If you need to change the title on your house in California, be sure you have handled all steps in the process correctly. Otherwise, you might not have the rights you think you do. On the other hand, you might retain ownership responsibilities you no longer should have.
What is Title on a House?
The title to a property defines who owns the building or the land on which it sits. The name or names on the title, which also refers to the “listed owner,” have the legal right to do many things with the property, including:
- occupy the property
- transfer ownership
- sell the property
You probably have heard someone refer to “holding title” on a property. This sounds as if the owner possesses a physical document. Although a physical record may exist, the possession of this document does not guarantee title or ownership. Instead, the chain of title determines ownership of a property. You can review the chain of title by doing a title search. Such a search will show who is listed as the owner of the property now as well as who has owned the property in the past. If there are no mortgages or other debts (liens) attached to the property, then the title is clear.
Deeds Have Different Purposes
A deed conveys ownership in property from one person to another. The deed identifies the name of the grantor (person in possession of the property) and grantee (the person whom the property is being transferred or sold to).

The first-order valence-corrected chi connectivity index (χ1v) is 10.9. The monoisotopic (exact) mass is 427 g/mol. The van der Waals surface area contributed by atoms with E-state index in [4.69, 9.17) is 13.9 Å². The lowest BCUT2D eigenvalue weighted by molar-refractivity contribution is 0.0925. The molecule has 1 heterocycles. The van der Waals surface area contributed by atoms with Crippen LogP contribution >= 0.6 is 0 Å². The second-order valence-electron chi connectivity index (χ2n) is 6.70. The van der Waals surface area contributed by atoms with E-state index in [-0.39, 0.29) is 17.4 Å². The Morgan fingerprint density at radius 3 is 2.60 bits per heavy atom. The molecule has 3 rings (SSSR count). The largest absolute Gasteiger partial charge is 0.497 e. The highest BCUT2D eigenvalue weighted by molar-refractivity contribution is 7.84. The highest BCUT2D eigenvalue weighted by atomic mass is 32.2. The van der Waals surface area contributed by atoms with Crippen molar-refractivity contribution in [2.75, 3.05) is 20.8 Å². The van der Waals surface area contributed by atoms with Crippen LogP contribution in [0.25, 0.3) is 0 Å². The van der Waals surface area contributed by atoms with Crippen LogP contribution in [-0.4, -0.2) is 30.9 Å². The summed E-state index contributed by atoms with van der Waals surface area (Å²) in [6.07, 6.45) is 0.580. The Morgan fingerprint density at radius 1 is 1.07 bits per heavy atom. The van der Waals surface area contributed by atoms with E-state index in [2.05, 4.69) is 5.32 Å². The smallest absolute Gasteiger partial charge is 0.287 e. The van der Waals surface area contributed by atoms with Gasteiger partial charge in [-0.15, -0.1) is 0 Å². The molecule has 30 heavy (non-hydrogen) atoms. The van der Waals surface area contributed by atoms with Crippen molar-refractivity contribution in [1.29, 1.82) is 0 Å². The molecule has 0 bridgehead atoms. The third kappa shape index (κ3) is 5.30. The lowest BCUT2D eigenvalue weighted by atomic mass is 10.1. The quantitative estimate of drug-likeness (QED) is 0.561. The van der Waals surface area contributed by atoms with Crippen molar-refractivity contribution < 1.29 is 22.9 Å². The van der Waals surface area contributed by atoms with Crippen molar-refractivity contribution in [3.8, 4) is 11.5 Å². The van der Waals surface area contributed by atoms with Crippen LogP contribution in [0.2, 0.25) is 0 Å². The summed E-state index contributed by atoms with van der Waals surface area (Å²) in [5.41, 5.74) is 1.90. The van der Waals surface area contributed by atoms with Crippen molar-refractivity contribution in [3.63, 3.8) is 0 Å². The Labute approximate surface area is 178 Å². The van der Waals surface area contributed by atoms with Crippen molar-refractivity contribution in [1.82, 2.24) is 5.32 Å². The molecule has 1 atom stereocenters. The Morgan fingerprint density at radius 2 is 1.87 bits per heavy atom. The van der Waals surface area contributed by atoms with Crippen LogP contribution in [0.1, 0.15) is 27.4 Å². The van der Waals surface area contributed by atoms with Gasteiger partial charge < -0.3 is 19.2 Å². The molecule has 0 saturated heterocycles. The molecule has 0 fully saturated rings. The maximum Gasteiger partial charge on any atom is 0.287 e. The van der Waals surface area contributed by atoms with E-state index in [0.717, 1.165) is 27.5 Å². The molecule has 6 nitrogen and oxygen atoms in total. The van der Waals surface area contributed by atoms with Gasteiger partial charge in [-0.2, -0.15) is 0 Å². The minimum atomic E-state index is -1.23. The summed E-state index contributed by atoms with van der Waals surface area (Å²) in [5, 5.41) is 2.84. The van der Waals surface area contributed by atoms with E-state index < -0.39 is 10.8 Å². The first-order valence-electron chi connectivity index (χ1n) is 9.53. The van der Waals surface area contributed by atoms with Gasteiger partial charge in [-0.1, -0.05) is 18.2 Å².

Different types of deeds convey different legal interest. For example, a quitclaim deed transfers property to a grantee with no kind of guarantee that the title is free from any liens or that another person can claim it. On the other hand, a grant deed (a different kind of deed) assures the grantee that no one else has a right to the property.
Changing Title on a California House
To change the title on a deed, you must record a new deed with the county recorder’s office.
First, decide how you would like to hold the title. If you own a home with your spouse, then you might want to hold the title as community property. Title could involve a right of survivorship or revocable trust.
Secondly, you must fill out the right deed documents. Selecting the correct documents involves evaluating how you will hold the deed, then locating the proper paperwork online. For example, title companies typically offer a variety of different types of blank deeds online. Just remember, a do-it-yourself deed that is filled out incorrectly might not change the title on your property the way you intend. When this happens, it could make things complicated when you want to sell the house in the future. We often see people who are dealing with the adverse effects of changing the title on their house or other real property without professional help. Unfortunately, errors in this critical step of changing title could cost someone thousands of dollars to fix.
Third, you must record the documents correctly to change the title. Failure at any point in this process can affect your title and have serious long-term effects.